Dippy

2009-06-13 00:00

MY mother always used to say I was a bit dippy, like my father, which worried me a bit at the time since in the middle of each month she would Know the Truth, as Christian Scientists do, that the old man would suddenly start sending her more money at the end of that month, which Truth Should Make her Free, but then at the end of each month she would Know the Truth that the old bugger had departed this life and maybe left her all his goeters, which turned out in the event many years later to be no more than a bed and a hot plate and a wardrobe full of smelly clothing and a certain sum of invalid pound notes the old girl had secretly stashed behind the mirror half a century earlier. But I took her point in all fairness because, you know, I had started thinking filthy things about girls at the age of nine, started road running at thirteen, would suddenly disappear on a nice winter morning and reappear at the top of World’s View amongst the vleisbraaiers and people with binoculars. That sort of dippy thing.

Ja. Always there had loomed the menace of lifelong lockup in a lunatic asylum. Until, that is, one day at the top there amongst the merry braais I came upon a citizen by the name of Gizbert Bontebok from Kakop in South West Africa, a headmaster no less, who had resigned his post and set forth into the great unknown on a second-hand bicycle to carry to an uncaring world his Truth, a philosophy known as Metafruitarianism, which is to say in German das Postobstarianismus. And not only was he unlocked up in said asylum, he presently roamed the planet free as the proverbial bird, even unto World’s View, where he had unstrapped from his trusty vehicle certain collected sticks and a certain grille upon which he was now cooking a nasty dark brown porridge with biological-looking lumps. Thick, it wasn’t in a pot. He noted my amazed gaze. It will soon be ready, said Herr Bontebok, and you will be able to have some. He smiled. I smiled back, hypocritically. Hey thanks, man! I exclaimed, but e-e-er um, I’m a vegetarian you see. Then this will be of great delight to you, said he, and explained his ideology.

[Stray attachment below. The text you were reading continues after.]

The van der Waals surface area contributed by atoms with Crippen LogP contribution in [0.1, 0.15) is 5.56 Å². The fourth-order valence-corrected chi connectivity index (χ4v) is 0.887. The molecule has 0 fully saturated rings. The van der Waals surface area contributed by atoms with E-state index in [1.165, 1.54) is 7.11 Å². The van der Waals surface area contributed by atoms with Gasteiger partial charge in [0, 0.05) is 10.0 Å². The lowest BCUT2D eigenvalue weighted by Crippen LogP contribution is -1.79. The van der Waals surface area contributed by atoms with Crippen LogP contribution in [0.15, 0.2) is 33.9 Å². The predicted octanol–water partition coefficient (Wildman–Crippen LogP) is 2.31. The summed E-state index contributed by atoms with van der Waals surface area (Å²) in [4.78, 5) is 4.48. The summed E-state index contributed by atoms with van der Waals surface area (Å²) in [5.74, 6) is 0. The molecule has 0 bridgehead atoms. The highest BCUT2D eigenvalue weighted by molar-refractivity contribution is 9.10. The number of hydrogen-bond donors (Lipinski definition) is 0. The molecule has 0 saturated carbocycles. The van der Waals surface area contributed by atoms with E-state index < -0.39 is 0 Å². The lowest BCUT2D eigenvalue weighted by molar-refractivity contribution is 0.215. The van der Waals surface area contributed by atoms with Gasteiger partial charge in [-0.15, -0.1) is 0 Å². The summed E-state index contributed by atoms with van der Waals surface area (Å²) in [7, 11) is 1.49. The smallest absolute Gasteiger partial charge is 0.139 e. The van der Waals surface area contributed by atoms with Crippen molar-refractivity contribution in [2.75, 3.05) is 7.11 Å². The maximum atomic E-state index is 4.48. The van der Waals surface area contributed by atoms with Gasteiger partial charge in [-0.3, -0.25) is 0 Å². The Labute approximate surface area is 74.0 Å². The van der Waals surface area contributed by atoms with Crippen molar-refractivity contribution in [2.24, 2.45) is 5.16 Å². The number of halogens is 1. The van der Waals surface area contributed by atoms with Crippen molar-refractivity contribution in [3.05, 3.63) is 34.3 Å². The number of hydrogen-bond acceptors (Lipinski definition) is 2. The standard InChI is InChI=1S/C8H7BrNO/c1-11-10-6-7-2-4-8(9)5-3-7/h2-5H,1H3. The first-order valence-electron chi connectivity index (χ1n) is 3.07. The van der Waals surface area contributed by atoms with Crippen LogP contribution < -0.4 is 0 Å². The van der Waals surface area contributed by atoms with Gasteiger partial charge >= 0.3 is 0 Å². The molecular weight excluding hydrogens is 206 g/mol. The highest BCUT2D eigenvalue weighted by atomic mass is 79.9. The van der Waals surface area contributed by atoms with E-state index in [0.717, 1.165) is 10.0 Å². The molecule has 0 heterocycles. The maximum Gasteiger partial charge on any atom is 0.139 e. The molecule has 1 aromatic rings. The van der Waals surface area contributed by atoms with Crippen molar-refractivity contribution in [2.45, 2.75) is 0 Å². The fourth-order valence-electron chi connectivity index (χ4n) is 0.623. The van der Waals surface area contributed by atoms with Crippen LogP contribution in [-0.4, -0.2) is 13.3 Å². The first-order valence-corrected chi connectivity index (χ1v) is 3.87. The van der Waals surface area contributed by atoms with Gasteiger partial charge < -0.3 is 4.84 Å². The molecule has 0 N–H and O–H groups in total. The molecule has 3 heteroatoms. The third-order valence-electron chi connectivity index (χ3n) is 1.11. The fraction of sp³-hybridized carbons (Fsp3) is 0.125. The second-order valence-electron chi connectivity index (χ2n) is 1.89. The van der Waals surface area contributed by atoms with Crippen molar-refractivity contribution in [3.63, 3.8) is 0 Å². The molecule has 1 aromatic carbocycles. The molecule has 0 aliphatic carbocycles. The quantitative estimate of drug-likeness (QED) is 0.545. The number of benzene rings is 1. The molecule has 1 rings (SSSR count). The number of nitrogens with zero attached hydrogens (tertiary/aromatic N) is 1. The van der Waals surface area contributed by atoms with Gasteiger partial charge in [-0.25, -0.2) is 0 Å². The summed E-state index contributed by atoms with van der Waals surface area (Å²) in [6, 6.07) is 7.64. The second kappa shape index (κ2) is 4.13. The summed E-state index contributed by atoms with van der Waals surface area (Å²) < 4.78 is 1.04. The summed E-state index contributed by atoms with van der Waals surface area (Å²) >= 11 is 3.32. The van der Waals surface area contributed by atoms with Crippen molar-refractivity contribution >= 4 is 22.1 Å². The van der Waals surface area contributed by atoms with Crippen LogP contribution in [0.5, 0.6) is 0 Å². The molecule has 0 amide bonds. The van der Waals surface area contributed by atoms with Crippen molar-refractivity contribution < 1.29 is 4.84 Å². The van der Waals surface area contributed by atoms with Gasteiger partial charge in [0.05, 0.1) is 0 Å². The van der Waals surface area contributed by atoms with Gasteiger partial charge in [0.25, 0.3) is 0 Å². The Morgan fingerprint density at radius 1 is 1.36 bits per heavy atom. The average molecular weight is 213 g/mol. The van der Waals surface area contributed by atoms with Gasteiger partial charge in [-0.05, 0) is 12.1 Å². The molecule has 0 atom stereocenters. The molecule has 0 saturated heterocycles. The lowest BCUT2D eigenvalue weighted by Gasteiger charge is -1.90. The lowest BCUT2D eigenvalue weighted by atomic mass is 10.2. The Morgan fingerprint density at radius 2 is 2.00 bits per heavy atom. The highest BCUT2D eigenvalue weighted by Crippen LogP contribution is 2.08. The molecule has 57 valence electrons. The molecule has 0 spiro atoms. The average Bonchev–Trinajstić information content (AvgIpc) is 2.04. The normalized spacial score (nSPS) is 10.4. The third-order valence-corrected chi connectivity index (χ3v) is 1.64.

There is vegetarianism, you see, which disallows the eating of meat. Eggs and cheese and stuff are acceptable because uninformed people believe one needs such protein. Then there’s veganism, which disallows anything coming from any sentient being, you have to eat only vegetable matter, and a ton of nuts daily for protein. Then there’s fruitarianism, which means you can eat only fruit, and don’t throw the pips in the rubbish bin. Then there’s us, metafruitarians, and we believe you can eat only fruit that has fallen from the tree in a natural way. We are against abortion of any kind, you see. We are pro-life. But you can climb up the tree quite innocently and that would shake a few fruits loose, hey? say I. No, says he, that is self-deception, which we abhor. You must just wait.

Well I gave it much thought. Not the metathingummy, I mean just how dippy you can be outside the loony bin. And I was in that frame of mind when I met this auntie called Ariadne who was the missus of a professor of sociology in town but lived in a cottage right under the Drakensberg escarpment where she grew tomatoes with the utmost difficulty because of the frost, snow et cetera. Then why don’t you grow pumpkins or something robust, mealies perhaps? I asked. Because they don’t fall off the vine or stalk, she explained, as tomatoes do all year round. You shouldn’t grow tomatoes in a greenhouse, said she. They did a scientific experiment at the University of Milwaukee, you know, where certain tomatoes were wired up to an electroencephalograph and certain students with scissors came and cut certain fruit off the plant when it was ripe, and next time those students came into the room all the tomato plants gave off electric impulses, which were their way of screaming, whilst other students who hadn’t been in the massacre were always welcome and the tomatoes grew nice and juicy. So you eat only tomatoes? I asked. Well, yes, said she. And tea. From fallen leaves. No milk. No sugar. Well you seem nice and plump on such a staple diet, I observed. Naturally, she replied. I got laid twenty three times in one weekend by an electrician from Estcourt. But what about the pro-life bit? said I. You know, the pips? Well, in the afternoon I prepare an appropriate plot of ground, said she, then after sunset I go and defecate along the furrows so my tomato seeds have a good start in life with plenty of healthful organic nutriments, no chemical fertilisers.

Thus did I recognise my sanity when I was well into middle age. Thus do I owe Ariadne a debt of gratitude.

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